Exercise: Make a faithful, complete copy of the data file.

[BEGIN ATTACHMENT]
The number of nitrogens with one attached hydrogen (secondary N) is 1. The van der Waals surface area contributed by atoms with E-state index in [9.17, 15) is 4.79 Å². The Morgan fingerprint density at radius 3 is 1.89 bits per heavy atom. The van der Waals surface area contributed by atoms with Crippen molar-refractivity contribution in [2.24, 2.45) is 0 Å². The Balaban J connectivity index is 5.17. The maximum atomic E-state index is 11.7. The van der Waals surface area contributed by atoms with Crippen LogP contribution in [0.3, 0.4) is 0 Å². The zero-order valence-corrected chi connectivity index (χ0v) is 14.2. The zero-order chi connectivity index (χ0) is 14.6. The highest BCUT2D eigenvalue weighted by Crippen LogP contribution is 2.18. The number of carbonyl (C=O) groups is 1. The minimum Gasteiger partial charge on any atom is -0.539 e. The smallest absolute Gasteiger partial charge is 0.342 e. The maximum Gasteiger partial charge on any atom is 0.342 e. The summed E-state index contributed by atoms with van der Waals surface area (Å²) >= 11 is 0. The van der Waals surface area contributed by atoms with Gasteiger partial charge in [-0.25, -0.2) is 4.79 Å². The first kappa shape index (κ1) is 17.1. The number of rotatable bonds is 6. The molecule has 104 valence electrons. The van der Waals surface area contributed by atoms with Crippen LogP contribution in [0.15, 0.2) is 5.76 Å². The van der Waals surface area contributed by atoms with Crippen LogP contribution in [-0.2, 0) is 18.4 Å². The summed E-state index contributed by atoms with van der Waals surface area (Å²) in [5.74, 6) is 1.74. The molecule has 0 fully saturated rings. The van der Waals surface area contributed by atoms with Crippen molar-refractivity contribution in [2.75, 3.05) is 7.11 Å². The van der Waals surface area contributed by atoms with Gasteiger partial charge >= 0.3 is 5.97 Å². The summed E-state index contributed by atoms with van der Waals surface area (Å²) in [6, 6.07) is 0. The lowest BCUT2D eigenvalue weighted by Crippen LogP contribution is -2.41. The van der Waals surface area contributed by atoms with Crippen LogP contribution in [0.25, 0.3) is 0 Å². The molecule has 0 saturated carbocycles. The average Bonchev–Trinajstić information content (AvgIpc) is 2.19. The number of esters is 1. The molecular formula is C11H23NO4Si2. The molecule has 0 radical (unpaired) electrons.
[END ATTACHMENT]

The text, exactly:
The number of nitrogens with one attached hydrogen (secondary N) is 1. The van der Waals surface area contributed by atoms with E-state index in [9.17, 15) is 4.79 Å². The Morgan fingerprint density at radius 3 is 1.89 bits per heavy atom. The van der Waals surface area contributed by atoms with Crippen molar-refractivity contribution in [2.24, 2.45) is 0 Å². The Balaban J connectivity index is 5.17. The maximum atomic E-state index is 11.7. The van der Waals surface area contributed by atoms with Crippen LogP contribution in [0.3, 0.4) is 0 Å². The zero-order valence-corrected chi connectivity index (χ0v) is 14.2. The zero-order chi connectivity index (χ0) is 14.6. The highest BCUT2D eigenvalue weighted by Crippen LogP contribution is 2.18. The number of carbonyl (C=O) groups is 1. The minimum Gasteiger partial charge on any atom is -0.539 e. The smallest absolute Gasteiger partial charge is 0.342 e. The maximum Gasteiger partial charge on any atom is 0.342 e. The summed E-state index contributed by atoms with van der Waals surface area (Å²) >= 11 is 0. The van der Waals surface area contributed by atoms with Gasteiger partial charge in [-0.25, -0.2) is 4.79 Å². The first kappa shape index (κ1) is 17.1. The number of rotatable bonds is 6. The molecule has 104 valence electrons. The van der Waals surface area contributed by atoms with Crippen LogP contribution in [0.15, 0.2) is 5.76 Å². The van der Waals surface area contributed by atoms with Crippen LogP contribution in [-0.2, 0) is 18.4 Å². The summed E-state index contributed by atoms with van der Waals surface area (Å²) in [5.74, 6) is 1.74. The molecule has 0 fully saturated rings. The van der Waals surface area contributed by atoms with Crippen molar-refractivity contribution in [2.75, 3.05) is 7.11 Å². The van der Waals surface area contributed by atoms with Gasteiger partial charge >= 0.3 is 5.97 Å². The summed E-state index contributed by atoms with van der Waals surface area (Å²) in [6, 6.07) is 0. The lowest BCUT2D eigenvalue weighted by Crippen LogP contribution is -2.41. The van der Waals surface area contributed by atoms with Crippen LogP contribution in [0.25, 0.3) is 0 Å². The molecule has 0 saturated carbocycles. The average Bonchev–Trinajstić information content (AvgIpc) is 2.19. The number of esters is 1. The molecular formula is C11H23NO4Si2. The molecule has 0 radical (unpaired) electrons.